YS: Do you think there's anything negative that can come out of this technology?

HH: It’s going to be really wild, and I certainly haven't anticipated all of the problems that are going to arise, but that's one reason why we just wanted to jump in with this project. We were like, wow, this is a pretty insane new capability. With the DAO, we can have a trusted group of people that we know will care about shepherding the use of the voice even after I'm no longer around. We've seen some interesting cases with posthumous uses of likeness with the Anthony Bourdain thing that came out. That actually came out the same week that we released Holly+. I think it's a bit of a wild west, and we're trying to figure it out as we go, but it's important that we ask these questions and have these debates.

With the DAO, we can have a trusted group of people that we know will care about shepherding the use of the voice even after I'm no longer around.

YS: You mentioned that at some point you're not going to be around, but at the same time, Holly+ is still going to be here. In some of your past interviews, you’ve said that music is very important to be consumed and understood in a context that it’s been created for. Do you think Holly+ actually can become a timeless project without context? Or have you intended while you were creating it to be consumed and reflect a specific period of time?

HH: That's a really interesting question. I think that what I was talking about in terms of context was in regards to provenance. And the kind of importance of, for example, with sample culture, we all celebrate all of the beautiful music that was made with that, but we often forget to think about the people who were kind of screwed over by negative use cases. When sacred works were taken out of context, it was painful to those people. So I like this idea of provenance, knowing where something comes from, but, of course, context is constantly changing. And so by releasing Holly+ out into the world, I have zero control over the context. That's really exciting, but at the same time I like how there is this ability for me through the auction site and through some of the future plans that we have for the DAOs to have some sort of provenance or some kind of drawing back to where it came from, allowing the freedom from there. It’s an interesting contrast.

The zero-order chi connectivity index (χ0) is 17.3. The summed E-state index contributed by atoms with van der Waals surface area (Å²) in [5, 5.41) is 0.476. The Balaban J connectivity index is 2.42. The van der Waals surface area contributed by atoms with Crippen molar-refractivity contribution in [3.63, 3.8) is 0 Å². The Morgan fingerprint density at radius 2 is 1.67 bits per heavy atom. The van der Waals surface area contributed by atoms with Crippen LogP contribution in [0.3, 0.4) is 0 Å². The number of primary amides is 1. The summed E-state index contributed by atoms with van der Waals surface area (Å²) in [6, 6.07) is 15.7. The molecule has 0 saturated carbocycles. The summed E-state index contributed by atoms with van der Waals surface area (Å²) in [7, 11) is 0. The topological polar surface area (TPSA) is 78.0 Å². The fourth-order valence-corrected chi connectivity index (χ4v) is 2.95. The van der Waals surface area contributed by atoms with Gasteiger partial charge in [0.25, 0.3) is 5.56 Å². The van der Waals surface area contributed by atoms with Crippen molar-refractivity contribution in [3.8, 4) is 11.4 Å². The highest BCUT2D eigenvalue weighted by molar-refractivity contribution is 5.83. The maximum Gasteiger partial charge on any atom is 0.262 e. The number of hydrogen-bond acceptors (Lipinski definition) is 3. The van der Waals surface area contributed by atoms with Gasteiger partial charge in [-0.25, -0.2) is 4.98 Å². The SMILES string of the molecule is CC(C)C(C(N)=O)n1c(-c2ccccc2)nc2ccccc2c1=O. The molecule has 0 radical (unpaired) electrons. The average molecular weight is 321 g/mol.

YS:​ ​Can you imagine yourself working with Holly+, let's say in 30, 40+ years, basically working with the 2021 version of yourself?

HH: I love the idea of doing different versions per year, as my voice ages. And I don't know if we do some kind of image-based models, as well as I like age and wrinkles and all of these things, I like the idea of there being different versions of the model. I think that's really interesting. And be able to play with my younger self. Have you ever seen the animation on Youtube, The Snowman?

Photography Andrés Mañón

YS: I don't think so.

HH: It was a really popular kids' Christmas movie in the UK. It's about this little kid who builds a snowman and then the snowman takes him flying over the town and they're just having this wonderful night together. Anyway, there's a kid, this boy soprano, who sang the song. I think it was in the 80s. And then he came back about 10 years ago and did a duet with a recording of his previous self. It was so beautiful and moving and it's such a beautiful song. It's called “Walking in the Air.” And seeing this boy soprano perform with his adult self – there was something so touching about that. I really like the idea of being able to collaborate with my younger self.